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If You Could Create the Perfect Coach...

May 5, 2008
358
0
If you could choose qualities of a coach to coach your child, what would they be?

What characteristics would you NOT want them to have?
 

KAT

May 13, 2008
92
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My ideal coach....

Driven, knowledgeable, passionate, productive, fair. Is a professor of the game or striving hard to be. Can set the bar high and challenge the girls, but knows how to dissect the action without attacking their character. (such as you need to do this with your feet, glove etc... not can't you get to that ball, you are being lazy, stupid etc. ) Fair, doesn't show favoritism even if he has favorites. Can motivate without humiliating. Keep the practice interesting and fast moving, productive. Keep the practice intense but fun. Discipline is a must but not taken to the personal level. I guess thats it....we have had the chance of working with several coaches like this and its a pleasure working with them. Unfortunately we have had alot in between. Actually DD worked with one last night....love him!!!
 
Jul 17, 2008
65
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in the dugout
great question stacie!!! as a coach, i'll be more than intersted in seeing what everyone believes to be good qualities... hopefully it is qualities that i can put into my program if we don't already have them.
 
May 5, 2008
358
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Personally, I like coaches who teach, not dictate. I like coaches who actually care about the girls and show it.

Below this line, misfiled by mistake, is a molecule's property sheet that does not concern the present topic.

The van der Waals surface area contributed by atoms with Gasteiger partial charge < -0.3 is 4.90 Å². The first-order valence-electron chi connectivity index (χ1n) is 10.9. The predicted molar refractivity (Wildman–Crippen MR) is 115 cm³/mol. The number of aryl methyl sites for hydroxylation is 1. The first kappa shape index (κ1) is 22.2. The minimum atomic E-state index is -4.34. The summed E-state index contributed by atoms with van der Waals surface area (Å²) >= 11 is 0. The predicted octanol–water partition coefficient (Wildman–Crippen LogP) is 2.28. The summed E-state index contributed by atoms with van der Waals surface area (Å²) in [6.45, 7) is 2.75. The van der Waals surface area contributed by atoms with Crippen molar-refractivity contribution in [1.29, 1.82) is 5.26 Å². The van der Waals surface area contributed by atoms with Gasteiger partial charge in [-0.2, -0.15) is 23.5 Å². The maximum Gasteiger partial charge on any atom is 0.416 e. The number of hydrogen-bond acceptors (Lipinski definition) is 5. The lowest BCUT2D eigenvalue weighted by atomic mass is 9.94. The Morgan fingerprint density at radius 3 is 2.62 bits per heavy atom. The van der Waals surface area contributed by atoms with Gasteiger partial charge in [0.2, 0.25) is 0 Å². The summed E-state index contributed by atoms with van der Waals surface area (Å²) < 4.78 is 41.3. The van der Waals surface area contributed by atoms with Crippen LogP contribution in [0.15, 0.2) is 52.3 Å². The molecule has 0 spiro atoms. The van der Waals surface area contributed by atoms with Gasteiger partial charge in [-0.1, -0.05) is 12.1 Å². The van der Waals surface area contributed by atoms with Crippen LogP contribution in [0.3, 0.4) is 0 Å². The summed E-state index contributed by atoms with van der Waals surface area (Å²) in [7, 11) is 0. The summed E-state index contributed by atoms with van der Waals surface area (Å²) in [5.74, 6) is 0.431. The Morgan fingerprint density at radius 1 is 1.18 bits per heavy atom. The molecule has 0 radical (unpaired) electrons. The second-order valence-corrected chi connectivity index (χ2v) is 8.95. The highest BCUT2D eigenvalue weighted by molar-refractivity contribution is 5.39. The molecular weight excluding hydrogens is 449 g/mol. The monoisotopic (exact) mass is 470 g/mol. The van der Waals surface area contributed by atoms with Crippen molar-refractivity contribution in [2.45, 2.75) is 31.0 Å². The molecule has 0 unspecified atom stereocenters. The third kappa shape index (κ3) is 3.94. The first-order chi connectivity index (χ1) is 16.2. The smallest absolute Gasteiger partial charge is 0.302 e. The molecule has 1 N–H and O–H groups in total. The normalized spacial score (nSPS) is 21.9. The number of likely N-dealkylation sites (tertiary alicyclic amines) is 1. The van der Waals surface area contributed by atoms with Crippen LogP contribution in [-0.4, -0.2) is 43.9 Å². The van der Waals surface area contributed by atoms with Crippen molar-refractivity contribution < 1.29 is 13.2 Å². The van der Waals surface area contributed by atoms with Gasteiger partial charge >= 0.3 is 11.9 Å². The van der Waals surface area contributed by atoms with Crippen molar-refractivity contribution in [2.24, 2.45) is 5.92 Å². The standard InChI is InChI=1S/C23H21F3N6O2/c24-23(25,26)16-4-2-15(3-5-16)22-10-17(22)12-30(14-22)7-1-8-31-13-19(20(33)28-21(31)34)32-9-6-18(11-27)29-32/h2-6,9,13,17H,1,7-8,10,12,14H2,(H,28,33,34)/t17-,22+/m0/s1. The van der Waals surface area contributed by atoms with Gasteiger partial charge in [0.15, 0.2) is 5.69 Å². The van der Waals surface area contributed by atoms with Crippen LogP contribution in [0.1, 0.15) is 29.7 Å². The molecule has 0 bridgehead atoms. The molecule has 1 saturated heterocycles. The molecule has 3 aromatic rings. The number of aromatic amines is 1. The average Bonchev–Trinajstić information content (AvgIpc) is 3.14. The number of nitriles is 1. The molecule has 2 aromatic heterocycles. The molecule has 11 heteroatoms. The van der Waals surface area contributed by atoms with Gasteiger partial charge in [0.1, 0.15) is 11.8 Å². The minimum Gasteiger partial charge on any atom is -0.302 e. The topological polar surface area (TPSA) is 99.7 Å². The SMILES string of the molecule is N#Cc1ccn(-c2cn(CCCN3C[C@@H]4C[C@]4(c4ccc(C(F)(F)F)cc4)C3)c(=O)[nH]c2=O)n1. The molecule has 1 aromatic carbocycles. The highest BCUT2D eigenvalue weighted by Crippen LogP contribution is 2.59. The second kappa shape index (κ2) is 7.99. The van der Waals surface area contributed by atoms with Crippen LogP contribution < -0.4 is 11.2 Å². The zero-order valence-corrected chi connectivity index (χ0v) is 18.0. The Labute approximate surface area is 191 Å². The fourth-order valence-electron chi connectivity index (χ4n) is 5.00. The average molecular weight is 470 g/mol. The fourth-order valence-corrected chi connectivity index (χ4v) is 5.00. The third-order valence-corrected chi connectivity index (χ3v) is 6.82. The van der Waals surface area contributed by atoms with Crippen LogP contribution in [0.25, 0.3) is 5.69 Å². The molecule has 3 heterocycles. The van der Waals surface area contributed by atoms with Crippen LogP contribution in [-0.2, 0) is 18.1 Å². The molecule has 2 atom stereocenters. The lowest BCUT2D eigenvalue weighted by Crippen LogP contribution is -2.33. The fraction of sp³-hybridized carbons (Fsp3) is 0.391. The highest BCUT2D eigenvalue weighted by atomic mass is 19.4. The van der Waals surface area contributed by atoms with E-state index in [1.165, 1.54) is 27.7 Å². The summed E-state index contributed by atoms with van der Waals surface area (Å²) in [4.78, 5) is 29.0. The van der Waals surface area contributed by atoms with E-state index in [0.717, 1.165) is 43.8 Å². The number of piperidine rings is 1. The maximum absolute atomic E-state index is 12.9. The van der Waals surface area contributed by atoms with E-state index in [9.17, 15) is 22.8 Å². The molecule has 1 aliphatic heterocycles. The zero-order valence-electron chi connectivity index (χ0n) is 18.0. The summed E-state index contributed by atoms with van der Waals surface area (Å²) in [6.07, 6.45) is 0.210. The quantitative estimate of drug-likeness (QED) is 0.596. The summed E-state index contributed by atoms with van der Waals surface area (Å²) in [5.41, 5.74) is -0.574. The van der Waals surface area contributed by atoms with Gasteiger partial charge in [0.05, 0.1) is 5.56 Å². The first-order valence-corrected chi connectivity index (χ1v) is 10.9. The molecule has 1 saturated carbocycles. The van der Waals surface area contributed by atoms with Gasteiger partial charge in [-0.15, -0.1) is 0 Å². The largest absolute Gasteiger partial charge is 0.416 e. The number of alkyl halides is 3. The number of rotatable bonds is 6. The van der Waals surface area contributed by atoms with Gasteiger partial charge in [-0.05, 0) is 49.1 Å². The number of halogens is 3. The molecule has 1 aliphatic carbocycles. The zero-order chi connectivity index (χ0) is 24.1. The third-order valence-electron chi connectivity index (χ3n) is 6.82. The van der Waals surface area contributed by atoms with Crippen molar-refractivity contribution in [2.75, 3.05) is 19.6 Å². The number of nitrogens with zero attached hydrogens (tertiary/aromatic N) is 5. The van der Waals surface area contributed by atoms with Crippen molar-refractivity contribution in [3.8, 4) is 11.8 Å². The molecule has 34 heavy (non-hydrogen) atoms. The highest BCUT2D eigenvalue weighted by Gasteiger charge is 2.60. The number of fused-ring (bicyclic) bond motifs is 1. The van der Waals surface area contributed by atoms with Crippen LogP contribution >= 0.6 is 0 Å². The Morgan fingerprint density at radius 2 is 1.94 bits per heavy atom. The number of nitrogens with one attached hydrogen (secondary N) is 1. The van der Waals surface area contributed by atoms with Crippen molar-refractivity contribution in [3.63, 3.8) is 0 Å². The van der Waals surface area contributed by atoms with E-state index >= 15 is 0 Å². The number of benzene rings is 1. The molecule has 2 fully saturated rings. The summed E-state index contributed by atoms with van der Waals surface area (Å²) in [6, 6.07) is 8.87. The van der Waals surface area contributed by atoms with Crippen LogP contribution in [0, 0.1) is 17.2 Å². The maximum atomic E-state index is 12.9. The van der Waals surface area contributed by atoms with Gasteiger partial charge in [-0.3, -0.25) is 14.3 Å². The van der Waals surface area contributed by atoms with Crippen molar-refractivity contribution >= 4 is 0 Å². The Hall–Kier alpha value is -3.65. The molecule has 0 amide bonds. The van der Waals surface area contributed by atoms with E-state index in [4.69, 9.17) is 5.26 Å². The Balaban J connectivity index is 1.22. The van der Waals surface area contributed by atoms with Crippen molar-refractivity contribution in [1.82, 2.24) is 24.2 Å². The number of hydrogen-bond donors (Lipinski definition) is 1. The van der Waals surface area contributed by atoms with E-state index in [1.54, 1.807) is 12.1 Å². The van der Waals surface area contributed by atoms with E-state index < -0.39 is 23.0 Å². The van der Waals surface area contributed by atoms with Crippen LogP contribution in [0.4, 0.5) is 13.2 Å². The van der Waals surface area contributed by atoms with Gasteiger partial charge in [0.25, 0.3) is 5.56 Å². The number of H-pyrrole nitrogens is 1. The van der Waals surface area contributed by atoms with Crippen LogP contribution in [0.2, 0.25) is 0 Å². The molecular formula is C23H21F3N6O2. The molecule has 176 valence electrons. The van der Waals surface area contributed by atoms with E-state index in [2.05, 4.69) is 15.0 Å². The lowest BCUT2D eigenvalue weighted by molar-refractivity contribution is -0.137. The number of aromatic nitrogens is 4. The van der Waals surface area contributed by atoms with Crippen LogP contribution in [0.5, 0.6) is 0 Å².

I also like coaches who have rules, lay them out BEFORE the season AND stick to them on a regular basis - not only when it's convenient for them.

I like coaches who are on time!!!!

I can't stand coaches who say one thing then do another...or tell you what you want to hear, then go off and carry out actions that complete oppose their own words.

It burns me up to see coaches who don't bother to show up at the field when they told the girls to be there, who's daughters are late along with others, and who PLAY the girls who don't bother to be on time and who only give their best effort they feel like it.
 
Coaches who are fair all the way around - not just with certain players. Coaches who show just as much interest in the number 1 player as they do the last one on the list. A coach who nails you when you have missed a play but sings your praises when you have given it your all. We are very fortunate to have 3 of the best coaches in the area at our school. It is easier to come up with the "non-qualities" from our summers of rec league ball!

A ranting coach seems to drive away players. One who, if they have had a bad day, they take it out on players. A coach who tells the player what to do instead of showing them. A coach who doesn't seem to have much interest in any other player but their own. A coach who doesn't listen to a player or give them the opportunity to play a certain position. A coach who moves around the infield when they have been there all season long - just causes mass confusion, especially during a game! A coach who can't see that the one player who has caused a loss should be replaced occassionally - every player can be pulled at some point, in my opinion, and should be to let them realize that they CAN be replaced at any given moment. A coach who does not follow the rules set by the league. Coaches who attempt to teach something they have no idea about in the first place and then ream the children when they fail to make the "cut".